If you're an extrovert and they're an introvert, for example, or if you like to hike and they won't even step outside, such differences can cause you to spend too much time apart, possibly to the point where you don't see each other often enough. It can also become frustrating, if these things are important to you and not your partner, or vice versa. But again, it's about focusing on what's important to you. While a problem may not ever go away, that doesn't necessarily mean it has to ruin your relationship.

3. A Controlling And Demanding Personality

Andrew Zaeh for Bustle

As Dr. Bash says, people are normally on their best behavior in the early days of a relationship, where they want to impress and put their best foot forward. So don't ignore any red flags that your partner might be controlling or demanding, or other signs of a toxic personality.

"These will not only get worse, but could also ... foreshadow a potentially abusive partner." It can help to point out certain bad habits to your partner early on, as a way of communicating about them. It's possible they don't even realize how they're coming off, or the impact they're having on you.

You may also want to go to couples therapy, as a way of working through issues. But if the relationship is one that doesn't feel healthy, and it seems like you've tried everything, it may be time to accept the problem isn't going away, and it's time to move on.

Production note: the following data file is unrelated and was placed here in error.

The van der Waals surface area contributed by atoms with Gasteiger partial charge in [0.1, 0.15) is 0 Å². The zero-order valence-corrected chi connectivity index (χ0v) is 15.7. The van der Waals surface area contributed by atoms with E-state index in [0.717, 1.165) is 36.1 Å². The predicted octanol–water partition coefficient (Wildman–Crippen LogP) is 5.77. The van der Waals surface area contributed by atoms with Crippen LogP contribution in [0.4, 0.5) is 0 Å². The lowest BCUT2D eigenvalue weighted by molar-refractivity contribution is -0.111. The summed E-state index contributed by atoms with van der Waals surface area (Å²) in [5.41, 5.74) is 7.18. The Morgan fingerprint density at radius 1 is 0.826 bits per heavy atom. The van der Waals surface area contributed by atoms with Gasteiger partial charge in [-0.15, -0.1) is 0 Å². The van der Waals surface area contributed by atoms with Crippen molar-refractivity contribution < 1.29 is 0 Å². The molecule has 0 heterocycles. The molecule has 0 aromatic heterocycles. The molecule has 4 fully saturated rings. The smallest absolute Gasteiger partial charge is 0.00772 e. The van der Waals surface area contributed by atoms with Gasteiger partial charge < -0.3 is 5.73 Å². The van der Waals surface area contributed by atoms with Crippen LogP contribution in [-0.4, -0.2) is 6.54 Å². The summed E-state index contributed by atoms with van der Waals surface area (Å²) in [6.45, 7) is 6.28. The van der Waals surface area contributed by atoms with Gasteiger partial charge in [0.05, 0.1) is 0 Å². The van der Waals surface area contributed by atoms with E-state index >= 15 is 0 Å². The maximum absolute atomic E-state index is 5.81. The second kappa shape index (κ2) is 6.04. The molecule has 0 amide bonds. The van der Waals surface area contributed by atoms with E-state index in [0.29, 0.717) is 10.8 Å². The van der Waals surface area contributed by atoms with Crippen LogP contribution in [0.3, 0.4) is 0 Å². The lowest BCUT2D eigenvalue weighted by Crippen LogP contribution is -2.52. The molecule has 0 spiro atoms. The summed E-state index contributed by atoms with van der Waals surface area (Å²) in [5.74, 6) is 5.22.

4. Different Spending Habits

Since money is one of the top things couples fight about, don't be surprised if this becomes your go-to argument, especially if it's been a problem since day one. If you don't see eye-to-eye in terms of things like how to split a restaurant bill, that can be an early red flag. But from there, differing opinions can begin to impact things like your household bills, rent, and so on.

"Since [money is] such a crucial aspect in day-to-day life ... understanding how both you and your [partner] relates to it is important," speaker and life coach Jaya Jaya Myra, tells Bustle. "Don't wreck a relationship just because you are stressed about money and don't like or respect the way your partner handles it." Instead, talk about it — before it gets out of hand.

5. Issues From The Past

Andrew Zaeh for Bustle

Any fights about family members or ex partners will likely only get more heated, so you'll want to nip those in the bud ASAP. As relationship expert Stef Safran tells Bustle, if you notice early on that you are not on the same page when dealing with things from the past, you need to begin talking right away about what's OK and what isn't.